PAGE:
Do you hesitate to join the debate on PERS because you're unsure how the system works? Well here, in half a nutshell, is how things go with Oregon's Public Employee Retirement System:
First, there's what the Legislature intended: Take the average of your top three salary years; add in some salary-boosting extras; multiply that number by 1.67 percent, or 2 percent if you're a police officer or firefighter. Now, multiply by the number of years worked.
For 30-year employees - 25 years for public safety officers - that system pays 50-60 percent of your top average salary, for life.
ORS Chapter 238 contains more than 63,000 words about PERS, so pardon me if I've oversimplified. But that's the basic plan.
Unbelievably, the Legislature left in place an alternative system that was generally irrelevant before the soaring stock market of the 1990s. That system, manipulated by a reckless and negligent PERS board, is based on individual employee accounts.
Those accounts grew exponentially when huge stock market gains were applied to them instead of to reserve accounts. The minimum annual return is 8 percent, even when PERS loses money. Upon retirement, the account total is doubled, with that number used to figure a monthly pension payment.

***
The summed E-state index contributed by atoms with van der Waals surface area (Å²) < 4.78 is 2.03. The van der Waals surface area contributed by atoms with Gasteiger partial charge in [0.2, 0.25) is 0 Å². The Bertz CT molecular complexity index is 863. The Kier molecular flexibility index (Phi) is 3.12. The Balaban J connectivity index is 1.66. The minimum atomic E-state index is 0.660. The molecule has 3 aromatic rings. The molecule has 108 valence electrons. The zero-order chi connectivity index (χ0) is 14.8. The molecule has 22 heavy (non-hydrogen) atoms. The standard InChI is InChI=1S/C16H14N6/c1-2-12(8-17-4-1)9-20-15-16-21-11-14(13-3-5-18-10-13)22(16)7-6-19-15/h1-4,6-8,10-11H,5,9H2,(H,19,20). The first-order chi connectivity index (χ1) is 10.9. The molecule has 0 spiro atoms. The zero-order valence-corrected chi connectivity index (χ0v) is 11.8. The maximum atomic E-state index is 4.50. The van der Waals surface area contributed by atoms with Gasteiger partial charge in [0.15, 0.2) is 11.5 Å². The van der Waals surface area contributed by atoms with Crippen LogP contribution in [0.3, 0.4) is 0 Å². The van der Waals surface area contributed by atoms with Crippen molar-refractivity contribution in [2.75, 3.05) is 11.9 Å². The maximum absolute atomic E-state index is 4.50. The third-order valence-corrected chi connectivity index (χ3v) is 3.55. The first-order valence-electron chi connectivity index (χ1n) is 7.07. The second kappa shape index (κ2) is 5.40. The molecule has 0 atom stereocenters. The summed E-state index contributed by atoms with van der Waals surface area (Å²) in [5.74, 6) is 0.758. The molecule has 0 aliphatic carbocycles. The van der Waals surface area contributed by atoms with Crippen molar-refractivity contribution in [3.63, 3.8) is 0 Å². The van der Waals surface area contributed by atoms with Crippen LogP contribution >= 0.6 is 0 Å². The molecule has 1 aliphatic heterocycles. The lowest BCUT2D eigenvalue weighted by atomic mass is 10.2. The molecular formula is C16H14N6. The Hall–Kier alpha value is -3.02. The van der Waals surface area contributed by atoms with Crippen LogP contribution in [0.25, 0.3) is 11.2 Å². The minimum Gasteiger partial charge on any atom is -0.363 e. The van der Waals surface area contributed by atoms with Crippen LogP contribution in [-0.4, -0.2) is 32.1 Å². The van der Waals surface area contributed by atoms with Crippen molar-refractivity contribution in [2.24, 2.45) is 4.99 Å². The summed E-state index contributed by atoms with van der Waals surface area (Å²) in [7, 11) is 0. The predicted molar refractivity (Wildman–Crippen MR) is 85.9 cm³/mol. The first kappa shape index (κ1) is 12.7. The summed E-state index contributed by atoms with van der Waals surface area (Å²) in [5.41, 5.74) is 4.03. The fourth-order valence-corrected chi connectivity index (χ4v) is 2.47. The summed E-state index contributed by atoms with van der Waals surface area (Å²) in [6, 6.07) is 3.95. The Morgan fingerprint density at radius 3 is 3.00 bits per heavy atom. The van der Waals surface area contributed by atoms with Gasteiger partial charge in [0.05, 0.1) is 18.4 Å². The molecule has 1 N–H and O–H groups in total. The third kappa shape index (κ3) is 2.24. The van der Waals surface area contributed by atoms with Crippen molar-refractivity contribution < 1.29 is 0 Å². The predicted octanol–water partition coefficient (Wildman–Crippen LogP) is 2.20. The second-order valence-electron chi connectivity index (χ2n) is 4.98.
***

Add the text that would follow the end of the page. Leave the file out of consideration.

The recent result for many career public employees is a pension higher than 100 percent of top average salary. And now that stock market losses have decimated the PERS fund, it is more than $15 billion short of what it needs to pay off the system's largesse.
What's needed is immediate termination of the alternative benefit system. It was created by the Legislature, and it can be taken away. Individual accounts should be adjusted to correct the grossly negligent actions by the PERS board; the 8 percent guarantee and "money match" should end. That leaves the basic plan, still extremely generous by any standard. Then, legislators should decide whether to overhaul that plan, or scrap it in favor of a simplified pension program similar to most private sector plans.
Ted Kulongoski didn't buy into a picnic when he got himself elected governor. State and local service programs are poised for cutbacks and shutdowns in 2003 due to the statewide financial crisis, but Oregonians aren't likely to approve tax increases without seeing a solution to the biggest crisis of them all: PERS.
So now, you're an expert. Pass it on.
Jeb Bladine is editor and publisher of the News-Register.